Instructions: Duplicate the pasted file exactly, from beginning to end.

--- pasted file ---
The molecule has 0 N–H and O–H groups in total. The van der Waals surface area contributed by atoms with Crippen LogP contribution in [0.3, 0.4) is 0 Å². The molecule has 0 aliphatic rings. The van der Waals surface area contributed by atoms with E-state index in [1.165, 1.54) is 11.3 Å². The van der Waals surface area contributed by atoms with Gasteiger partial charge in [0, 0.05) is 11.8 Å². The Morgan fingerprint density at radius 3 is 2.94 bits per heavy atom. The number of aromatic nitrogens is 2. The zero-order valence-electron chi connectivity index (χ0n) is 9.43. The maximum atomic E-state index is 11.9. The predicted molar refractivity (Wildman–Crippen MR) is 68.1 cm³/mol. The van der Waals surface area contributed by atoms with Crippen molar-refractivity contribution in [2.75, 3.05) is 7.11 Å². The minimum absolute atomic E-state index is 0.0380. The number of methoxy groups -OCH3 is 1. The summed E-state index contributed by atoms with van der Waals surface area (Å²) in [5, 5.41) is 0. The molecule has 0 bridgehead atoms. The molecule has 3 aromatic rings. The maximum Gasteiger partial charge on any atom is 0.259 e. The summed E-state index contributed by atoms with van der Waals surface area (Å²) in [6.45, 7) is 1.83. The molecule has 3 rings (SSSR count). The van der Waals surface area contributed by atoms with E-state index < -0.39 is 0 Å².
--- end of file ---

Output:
The molecule has 0 N–H and O–H groups in total. The van der Waals surface area contributed by atoms with Crippen LogP contribution in [0.3, 0.4) is 0 Å². The molecule has 0 aliphatic rings. The van der Waals surface area contributed by atoms with E-state index in [1.165, 1.54) is 11.3 Å². The van der Waals surface area contributed by atoms with Gasteiger partial charge in [0, 0.05) is 11.8 Å². The Morgan fingerprint density at radius 3 is 2.94 bits per heavy atom. The number of aromatic nitrogens is 2. The zero-order valence-electron chi connectivity index (χ0n) is 9.43. The maximum atomic E-state index is 11.9. The predicted molar refractivity (Wildman–Crippen MR) is 68.1 cm³/mol. The van der Waals surface area contributed by atoms with Crippen molar-refractivity contribution in [2.75, 3.05) is 7.11 Å². The minimum absolute atomic E-state index is 0.0380. The number of methoxy groups -OCH3 is 1. The summed E-state index contributed by atoms with van der Waals surface area (Å²) in [5, 5.41) is 0. The molecule has 0 bridgehead atoms. The molecule has 3 aromatic rings. The maximum Gasteiger partial charge on any atom is 0.259 e. The summed E-state index contributed by atoms with van der Waals surface area (Å²) in [6.45, 7) is 1.83. The molecule has 3 rings (SSSR count). The van der Waals surface area contributed by atoms with E-state index < -0.39 is 0 Å².